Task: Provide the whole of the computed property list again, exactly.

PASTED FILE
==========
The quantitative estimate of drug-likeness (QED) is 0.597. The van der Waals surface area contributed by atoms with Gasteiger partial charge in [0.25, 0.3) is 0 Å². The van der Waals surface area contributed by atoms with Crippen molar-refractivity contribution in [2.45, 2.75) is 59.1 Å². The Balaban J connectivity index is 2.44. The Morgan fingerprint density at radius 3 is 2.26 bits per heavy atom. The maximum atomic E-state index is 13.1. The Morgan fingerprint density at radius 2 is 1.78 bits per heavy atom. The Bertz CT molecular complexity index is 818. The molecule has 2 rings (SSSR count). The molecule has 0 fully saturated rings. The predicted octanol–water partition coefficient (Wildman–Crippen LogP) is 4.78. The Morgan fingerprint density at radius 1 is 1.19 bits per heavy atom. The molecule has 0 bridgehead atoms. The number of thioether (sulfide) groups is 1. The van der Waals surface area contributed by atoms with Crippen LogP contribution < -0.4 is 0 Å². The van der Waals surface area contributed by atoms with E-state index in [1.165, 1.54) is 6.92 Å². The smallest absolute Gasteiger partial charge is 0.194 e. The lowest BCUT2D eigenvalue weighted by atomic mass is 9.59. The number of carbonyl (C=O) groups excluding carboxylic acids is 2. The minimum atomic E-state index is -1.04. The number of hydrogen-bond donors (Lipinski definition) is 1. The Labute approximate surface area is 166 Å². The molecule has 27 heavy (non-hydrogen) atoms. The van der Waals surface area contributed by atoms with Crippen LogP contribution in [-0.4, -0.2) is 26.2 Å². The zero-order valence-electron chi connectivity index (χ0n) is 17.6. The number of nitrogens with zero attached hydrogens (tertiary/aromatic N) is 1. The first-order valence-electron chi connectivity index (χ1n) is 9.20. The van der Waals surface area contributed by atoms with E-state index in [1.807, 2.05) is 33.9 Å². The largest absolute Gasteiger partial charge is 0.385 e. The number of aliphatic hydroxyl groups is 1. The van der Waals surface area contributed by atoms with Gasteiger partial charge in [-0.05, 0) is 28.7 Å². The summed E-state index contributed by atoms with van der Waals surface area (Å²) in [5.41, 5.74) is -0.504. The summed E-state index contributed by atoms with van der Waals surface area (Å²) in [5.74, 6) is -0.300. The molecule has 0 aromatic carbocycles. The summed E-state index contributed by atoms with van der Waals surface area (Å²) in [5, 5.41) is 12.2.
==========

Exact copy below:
The quantitative estimate of drug-likeness (QED) is 0.597. The van der Waals surface area contributed by atoms with Gasteiger partial charge in [0.25, 0.3) is 0 Å². The van der Waals surface area contributed by atoms with Crippen molar-refractivity contribution in [2.45, 2.75) is 59.1 Å². The Balaban J connectivity index is 2.44. The Morgan fingerprint density at radius 3 is 2.26 bits per heavy atom. The maximum atomic E-state index is 13.1. The Morgan fingerprint density at radius 2 is 1.78 bits per heavy atom. The Bertz CT molecular complexity index is 818. The molecule has 2 rings (SSSR count). The molecule has 0 fully saturated rings. The predicted octanol–water partition coefficient (Wildman–Crippen LogP) is 4.78. The Morgan fingerprint density at radius 1 is 1.19 bits per heavy atom. The molecule has 0 bridgehead atoms. The number of thioether (sulfide) groups is 1. The van der Waals surface area contributed by atoms with Crippen LogP contribution < -0.4 is 0 Å². The van der Waals surface area contributed by atoms with E-state index in [1.165, 1.54) is 6.92 Å². The smallest absolute Gasteiger partial charge is 0.194 e. The lowest BCUT2D eigenvalue weighted by atomic mass is 9.59. The number of carbonyl (C=O) groups excluding carboxylic acids is 2. The minimum atomic E-state index is -1.04. The number of hydrogen-bond donors (Lipinski definition) is 1. The Labute approximate surface area is 166 Å². The molecule has 27 heavy (non-hydrogen) atoms. The van der Waals surface area contributed by atoms with Crippen LogP contribution in [-0.4, -0.2) is 26.2 Å². The zero-order valence-electron chi connectivity index (χ0n) is 17.6. The number of nitrogens with zero attached hydrogens (tertiary/aromatic N) is 1. The first-order valence-electron chi connectivity index (χ1n) is 9.20. The van der Waals surface area contributed by atoms with E-state index in [1.807, 2.05) is 33.9 Å². The largest absolute Gasteiger partial charge is 0.385 e. The number of aliphatic hydroxyl groups is 1. The van der Waals surface area contributed by atoms with Gasteiger partial charge in [-0.05, 0) is 28.7 Å². The summed E-state index contributed by atoms with van der Waals surface area (Å²) in [5.41, 5.74) is -0.504. The summed E-state index contributed by atoms with van der Waals surface area (Å²) in [5.74, 6) is -0.300. The molecule has 0 aromatic carbocycles. The summed E-state index contributed by atoms with van der Waals surface area (Å²) in [5, 5.41) is 12.2.